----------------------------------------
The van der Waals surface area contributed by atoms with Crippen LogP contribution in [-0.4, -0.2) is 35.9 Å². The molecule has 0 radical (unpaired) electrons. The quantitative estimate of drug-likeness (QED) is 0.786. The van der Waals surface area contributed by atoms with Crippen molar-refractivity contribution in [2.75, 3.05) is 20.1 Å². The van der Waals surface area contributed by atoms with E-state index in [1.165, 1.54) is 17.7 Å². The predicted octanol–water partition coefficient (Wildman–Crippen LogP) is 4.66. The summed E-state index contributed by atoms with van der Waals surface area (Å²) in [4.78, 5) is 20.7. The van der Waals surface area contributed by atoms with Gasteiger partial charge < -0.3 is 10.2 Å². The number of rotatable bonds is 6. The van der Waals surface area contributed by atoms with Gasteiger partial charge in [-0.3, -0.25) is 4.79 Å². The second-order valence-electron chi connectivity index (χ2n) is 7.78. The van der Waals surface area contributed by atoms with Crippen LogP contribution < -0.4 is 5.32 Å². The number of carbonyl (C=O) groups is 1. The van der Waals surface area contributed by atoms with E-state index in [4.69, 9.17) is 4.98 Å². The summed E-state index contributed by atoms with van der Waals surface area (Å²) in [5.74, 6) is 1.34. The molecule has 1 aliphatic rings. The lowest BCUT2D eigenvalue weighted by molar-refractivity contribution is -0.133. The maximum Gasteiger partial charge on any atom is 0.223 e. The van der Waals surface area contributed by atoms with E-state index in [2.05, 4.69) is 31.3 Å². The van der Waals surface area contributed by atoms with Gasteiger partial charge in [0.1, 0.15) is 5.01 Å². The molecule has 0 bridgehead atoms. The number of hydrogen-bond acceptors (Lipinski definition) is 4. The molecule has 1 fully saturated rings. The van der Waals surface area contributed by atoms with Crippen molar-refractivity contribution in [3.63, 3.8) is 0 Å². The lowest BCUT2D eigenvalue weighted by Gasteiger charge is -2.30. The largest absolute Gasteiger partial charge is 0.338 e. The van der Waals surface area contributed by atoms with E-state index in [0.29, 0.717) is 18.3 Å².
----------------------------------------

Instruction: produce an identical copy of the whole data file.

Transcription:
The van der Waals surface area contributed by atoms with Crippen LogP contribution in [-0.4, -0.2) is 35.9 Å². The molecule has 0 radical (unpaired) electrons. The quantitative estimate of drug-likeness (QED) is 0.786. The van der Waals surface area contributed by atoms with Crippen molar-refractivity contribution in [2.75, 3.05) is 20.1 Å². The van der Waals surface area contributed by atoms with E-state index in [1.165, 1.54) is 17.7 Å². The predicted octanol–water partition coefficient (Wildman–Crippen LogP) is 4.66. The summed E-state index contributed by atoms with van der Waals surface area (Å²) in [4.78, 5) is 20.7. The van der Waals surface area contributed by atoms with Gasteiger partial charge < -0.3 is 10.2 Å². The number of rotatable bonds is 6. The van der Waals surface area contributed by atoms with Gasteiger partial charge in [-0.3, -0.25) is 4.79 Å². The second-order valence-electron chi connectivity index (χ2n) is 7.78. The van der Waals surface area contributed by atoms with Crippen LogP contribution < -0.4 is 5.32 Å². The number of carbonyl (C=O) groups is 1. The van der Waals surface area contributed by atoms with E-state index in [4.69, 9.17) is 4.98 Å². The summed E-state index contributed by atoms with van der Waals surface area (Å²) in [5.74, 6) is 1.34. The molecule has 1 aliphatic rings. The lowest BCUT2D eigenvalue weighted by molar-refractivity contribution is -0.133. The maximum Gasteiger partial charge on any atom is 0.223 e. The van der Waals surface area contributed by atoms with E-state index in [2.05, 4.69) is 31.3 Å². The van der Waals surface area contributed by atoms with Gasteiger partial charge in [0.1, 0.15) is 5.01 Å². The molecule has 0 bridgehead atoms. The number of hydrogen-bond acceptors (Lipinski definition) is 4. The molecule has 1 fully saturated rings. The van der Waals surface area contributed by atoms with Crippen molar-refractivity contribution in [3.63, 3.8) is 0 Å². The lowest BCUT2D eigenvalue weighted by Gasteiger charge is -2.30. The largest absolute Gasteiger partial charge is 0.338 e. The van der Waals surface area contributed by atoms with E-state index in [0.29, 0.717) is 18.3 Å².